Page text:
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Before the Web arrived, CD-ROM was hot!

Early on a weekend morning, I enjoy trolling the Internet Archive and other sites often slow during other parts of the day and during the week. Today I came across the one below and I was struck by the shifts that occurred in the 90’s, and any look back is always clearer to us than when we’re living in that time.

In the late 1980’s and early 1990’s, “multimedia” was the buzzword on the tips of everyone’s tongue mainly due to the advent of the CD-ROM and increasingly cheaper CD drives that could burn CD-Recordable discs. It still was a create assemble publish replicate model that — similar to magazine, book, newspaper and most traditional media at the time — required long lead times before a replicated CD ended up in the hands of the consumer.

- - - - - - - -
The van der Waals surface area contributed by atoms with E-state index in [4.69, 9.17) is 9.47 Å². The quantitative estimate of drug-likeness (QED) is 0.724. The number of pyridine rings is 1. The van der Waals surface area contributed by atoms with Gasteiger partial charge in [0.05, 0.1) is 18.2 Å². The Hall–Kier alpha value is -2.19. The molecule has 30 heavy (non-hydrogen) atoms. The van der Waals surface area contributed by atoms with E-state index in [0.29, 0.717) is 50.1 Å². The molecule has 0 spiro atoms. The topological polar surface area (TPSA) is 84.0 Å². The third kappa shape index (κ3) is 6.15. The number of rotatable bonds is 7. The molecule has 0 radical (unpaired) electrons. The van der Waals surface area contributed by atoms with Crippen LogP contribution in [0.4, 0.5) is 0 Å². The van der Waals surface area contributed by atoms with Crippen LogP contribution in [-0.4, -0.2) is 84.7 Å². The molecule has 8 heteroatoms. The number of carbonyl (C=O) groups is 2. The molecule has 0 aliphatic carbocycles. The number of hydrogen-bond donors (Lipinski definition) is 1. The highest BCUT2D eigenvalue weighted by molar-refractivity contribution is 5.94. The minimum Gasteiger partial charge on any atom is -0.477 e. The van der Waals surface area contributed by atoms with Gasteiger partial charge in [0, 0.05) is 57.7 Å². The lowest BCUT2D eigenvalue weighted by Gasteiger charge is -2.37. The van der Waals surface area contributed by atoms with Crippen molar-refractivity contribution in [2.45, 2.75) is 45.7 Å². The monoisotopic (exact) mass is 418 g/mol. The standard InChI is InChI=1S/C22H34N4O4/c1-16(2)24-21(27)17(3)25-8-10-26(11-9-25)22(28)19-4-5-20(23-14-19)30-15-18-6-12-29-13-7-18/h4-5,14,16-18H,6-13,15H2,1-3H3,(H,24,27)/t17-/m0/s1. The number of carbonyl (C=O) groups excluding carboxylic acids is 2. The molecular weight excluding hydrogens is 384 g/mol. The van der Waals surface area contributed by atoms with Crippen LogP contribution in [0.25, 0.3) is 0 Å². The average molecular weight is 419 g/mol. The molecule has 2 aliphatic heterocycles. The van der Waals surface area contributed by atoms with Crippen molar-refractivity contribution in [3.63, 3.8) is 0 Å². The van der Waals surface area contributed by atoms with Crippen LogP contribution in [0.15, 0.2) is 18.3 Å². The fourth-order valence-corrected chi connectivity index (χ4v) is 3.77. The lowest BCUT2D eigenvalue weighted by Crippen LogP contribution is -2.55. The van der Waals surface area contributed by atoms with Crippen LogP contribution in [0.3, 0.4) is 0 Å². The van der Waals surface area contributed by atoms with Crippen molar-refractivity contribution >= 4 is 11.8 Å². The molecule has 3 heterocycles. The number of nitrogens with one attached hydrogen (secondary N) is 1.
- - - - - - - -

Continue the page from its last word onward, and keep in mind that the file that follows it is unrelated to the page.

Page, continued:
Computer Chronicles Collection:   Creative Commons license: Attribution-NonCommercial-NoDerivs

Then the Internet hit when Netscape hit everyone’s consciousness, the lead time for delivering new content shrunk dramatically as everyone saw the benefits of delivery via the ‘net, and Netscape went public less than two years (August, 1995) after this episode of Computer Chronicles aired!

As you watch this video, you’ll undoubtedly chuckle at the cheesy and rudimentary games, educational software, and hardware shown. But then realize how quickly things shifted and put this into context as you contemplate today’s development of social networks, video, messaging systems like Twitter, and what we’re doing with mobile devices and networks.

Some day we’ll look back at this time and chuckle.